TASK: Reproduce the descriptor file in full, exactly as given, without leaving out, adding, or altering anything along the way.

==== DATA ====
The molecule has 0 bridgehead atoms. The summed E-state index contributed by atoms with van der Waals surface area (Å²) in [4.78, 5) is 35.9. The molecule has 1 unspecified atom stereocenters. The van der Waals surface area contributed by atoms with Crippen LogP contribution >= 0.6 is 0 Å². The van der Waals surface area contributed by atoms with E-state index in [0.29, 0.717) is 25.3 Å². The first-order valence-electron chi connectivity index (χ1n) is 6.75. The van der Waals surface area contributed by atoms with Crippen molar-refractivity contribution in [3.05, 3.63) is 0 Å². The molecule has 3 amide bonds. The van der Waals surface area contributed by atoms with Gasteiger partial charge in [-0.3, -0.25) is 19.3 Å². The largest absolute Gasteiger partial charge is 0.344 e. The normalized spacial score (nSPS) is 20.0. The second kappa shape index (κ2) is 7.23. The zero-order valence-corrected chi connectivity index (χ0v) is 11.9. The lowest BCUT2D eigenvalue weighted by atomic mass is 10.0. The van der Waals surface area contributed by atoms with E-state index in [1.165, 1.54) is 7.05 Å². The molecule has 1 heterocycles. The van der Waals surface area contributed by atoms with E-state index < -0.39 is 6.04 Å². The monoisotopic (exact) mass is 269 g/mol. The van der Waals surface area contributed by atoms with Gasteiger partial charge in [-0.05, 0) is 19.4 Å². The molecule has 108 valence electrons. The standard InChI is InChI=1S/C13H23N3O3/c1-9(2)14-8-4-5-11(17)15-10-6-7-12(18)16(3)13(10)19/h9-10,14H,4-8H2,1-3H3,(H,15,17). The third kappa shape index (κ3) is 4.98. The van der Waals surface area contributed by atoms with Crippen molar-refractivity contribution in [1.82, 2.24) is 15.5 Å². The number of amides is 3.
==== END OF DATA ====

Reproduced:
The molecule has 0 bridgehead atoms. The summed E-state index contributed by atoms with van der Waals surface area (Å²) in [4.78, 5) is 35.9. The molecule has 1 unspecified atom stereocenters. The van der Waals surface area contributed by atoms with Crippen LogP contribution >= 0.6 is 0 Å². The van der Waals surface area contributed by atoms with E-state index in [0.29, 0.717) is 25.3 Å². The first-order valence-electron chi connectivity index (χ1n) is 6.75. The van der Waals surface area contributed by atoms with Crippen molar-refractivity contribution in [3.05, 3.63) is 0 Å². The molecule has 3 amide bonds. The van der Waals surface area contributed by atoms with Gasteiger partial charge in [-0.3, -0.25) is 19.3 Å². The largest absolute Gasteiger partial charge is 0.344 e. The normalized spacial score (nSPS) is 20.0. The second kappa shape index (κ2) is 7.23. The zero-order valence-corrected chi connectivity index (χ0v) is 11.9. The lowest BCUT2D eigenvalue weighted by atomic mass is 10.0. The van der Waals surface area contributed by atoms with E-state index in [1.165, 1.54) is 7.05 Å². The molecule has 1 heterocycles. The van der Waals surface area contributed by atoms with E-state index < -0.39 is 6.04 Å². The monoisotopic (exact) mass is 269 g/mol. The van der Waals surface area contributed by atoms with Gasteiger partial charge in [-0.05, 0) is 19.4 Å². The molecule has 108 valence electrons. The standard InChI is InChI=1S/C13H23N3O3/c1-9(2)14-8-4-5-11(17)15-10-6-7-12(18)16(3)13(10)19/h9-10,14H,4-8H2,1-3H3,(H,15,17). The third kappa shape index (κ3) is 4.98. The van der Waals surface area contributed by atoms with Crippen molar-refractivity contribution in [1.82, 2.24) is 15.5 Å². The number of amides is 3.